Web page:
Flour in Germany: Not as easy as it seems

In America, it was quite easy. You went into the grocery story, you picked up a bag of flour, you took it home and you did whatever you wanted with it. It was the flour called for in every recipe known to man: all-purpose flour. And it would make sense that this multipurpose, good for everything flour is readily available.

So you move to Germany and you go shopping and you find Weizenmehl and you think – ah, flour is flour, right. This must be all-purpose flour. And you bake with it and you cook with it and most of the time things turn out okay…but sometimes things just go horribly wrong. And you start to wonder if it’s you or the flour.

The good news is, it’s not just you! And to be honest, some people have probably lived in Germany for years and never determined that there is any difference. If you’re using flour for very few things in the kitchen, it probably will never have an impact on your life. But if you bake bread, cakes, muffins, cupcakes or other yummy flour-based products, you are eventually going to run into complications.

The Flour Predicament

There are many types of flour here and the majority of them poorly describe what they are to be used for.

flour in germany

  • Type 405 is pastry flour, best for cakes, pastries, pie crusts and other lighter baked goods. It is typically made from soft wheat and has a gluten content of 8-10%. This is what you usually find readily available in German grocery stores.
  • Type 550 is what Americans consider all-purpose flour. It is typically used in breads, cookies, biscuits, muffins, and croissants (although you can also use 405 for cookies, biscuits & muffins as well). It is made from a combination of soft and hard wheats, and has a gluten content of 9-11%. It is relatively easy to find in chain grocery stores like Rewe.
  • Type 812 is bread flour and produces foods with a chewier texture than all-purpose flour. It also gives bread the proper elasticity and strength needed to rise properly and maintain its shape while baking. It is made from hard wheat and has a gluten content of 11-13%. I have yet to find this in a normal store in Germany but you can buy gluten by the kilo which is the important aspect of this flour. You can make your own bread flour by adding one tablespoon of wheat gluten to every cup of all-purpose flour. Always mix the flour and gluten together before adding to your recipe.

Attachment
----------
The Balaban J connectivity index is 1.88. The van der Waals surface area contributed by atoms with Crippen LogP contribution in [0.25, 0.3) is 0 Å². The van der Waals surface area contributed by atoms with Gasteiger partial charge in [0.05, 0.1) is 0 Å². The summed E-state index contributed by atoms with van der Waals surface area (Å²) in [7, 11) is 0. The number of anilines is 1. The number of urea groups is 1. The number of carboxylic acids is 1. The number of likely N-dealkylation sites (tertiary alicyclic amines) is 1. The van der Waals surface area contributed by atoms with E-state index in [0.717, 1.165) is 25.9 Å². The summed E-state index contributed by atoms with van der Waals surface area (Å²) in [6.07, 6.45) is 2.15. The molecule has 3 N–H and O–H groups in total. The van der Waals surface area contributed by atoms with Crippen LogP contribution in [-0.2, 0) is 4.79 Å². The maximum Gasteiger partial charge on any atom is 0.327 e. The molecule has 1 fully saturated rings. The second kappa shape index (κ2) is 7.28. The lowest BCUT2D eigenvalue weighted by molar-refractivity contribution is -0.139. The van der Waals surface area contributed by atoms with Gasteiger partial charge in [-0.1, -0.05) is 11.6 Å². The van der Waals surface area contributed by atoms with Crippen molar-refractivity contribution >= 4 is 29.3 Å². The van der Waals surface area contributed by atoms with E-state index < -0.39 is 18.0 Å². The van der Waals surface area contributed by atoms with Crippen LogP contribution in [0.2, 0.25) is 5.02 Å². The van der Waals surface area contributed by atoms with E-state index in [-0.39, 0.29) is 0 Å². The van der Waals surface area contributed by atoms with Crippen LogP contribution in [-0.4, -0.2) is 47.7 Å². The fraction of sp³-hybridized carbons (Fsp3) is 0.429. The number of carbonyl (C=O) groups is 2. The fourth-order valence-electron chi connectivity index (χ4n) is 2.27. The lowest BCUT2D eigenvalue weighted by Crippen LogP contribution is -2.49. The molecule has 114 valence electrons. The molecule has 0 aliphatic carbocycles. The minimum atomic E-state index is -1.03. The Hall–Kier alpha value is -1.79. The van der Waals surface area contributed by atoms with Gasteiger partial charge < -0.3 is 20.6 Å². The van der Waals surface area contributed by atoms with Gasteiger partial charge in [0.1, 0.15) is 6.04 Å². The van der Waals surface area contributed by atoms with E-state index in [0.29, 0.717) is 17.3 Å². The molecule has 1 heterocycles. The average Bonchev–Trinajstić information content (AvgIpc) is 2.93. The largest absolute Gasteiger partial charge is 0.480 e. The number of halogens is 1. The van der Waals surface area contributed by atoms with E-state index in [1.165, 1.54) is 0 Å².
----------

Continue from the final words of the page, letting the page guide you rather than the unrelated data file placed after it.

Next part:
• Type 1050 is often referred to as “first clear” flour in the US, used for heavier rolls and breads, and is great for sourdough starters. It is high extraction flour, with more bran and wheat germ in it, and is overall a more dense, hearty flour. It is made from hard wheat and has a gluten content of 13-14.5%. This is one of the more difficult flours to find, but try dm — they actually have a very extensive collection of flours at very reasonable prices (far better than what I paid at Rewe).

Now if you’re wondering if these numbers actually stand for something, they do! The higher the number on the package, the more ash (and usually other minerals and fiber) you will find in the flour because more of the wheat corns have been ground up into the flour. A 1050 wheat is no less fine than the 405. These numbers are calculated based on the amount of ash (measured in milligrams) obtained from 100 grams of the dry mass of the flour.

Of course that is not the only kind of flour you’ll find over here. There are also whole wheat flours (Vollkornmehl) (usually type 1600) and rye (Roggen) and sunflower and so on. Type 1150 is the general number you will find on rye flour and is considered a medium or dark rye flour, which is ideal for making a typical loaf of rye bread. But you may sometimes find additional types: lower numbers would produce a lighter rye bread or roll, and something up to type 1800 (Roggen-Vollkornmehl) would give a wholegrain rye bread like Pumpernickel. As you get into the higher numbers, you will often find the recipes indicating you should mix several types of flour to get the best results.

There are also spelt flours available here (Dinkel). Dinkel type 630 is sometimes substituted for type 405 Wiezenmehl and will make great breads. But you have to be careful not to over-knead it due to its high gluten content. It’s usually best to combine it with other flours. Dinkel Vollkornmehl is equivalent to whole spelt flour.

flour in germany

More often than not, a regular 405 Weizenmehl is going to be sufficient when you’re covering Schniztel in flour before the egg and bread crumb coatings, and certainly if you’re planning to bake. But when you start expanding into baking your own bread (especially artisan breads) and getting serious about making pizza dough at home, you’ll want to start expanding more into the world of flours in Germany.


  1. I knew there was some difference but didn’t know exactly what the numbers were all about! Thanks for clarifying 😉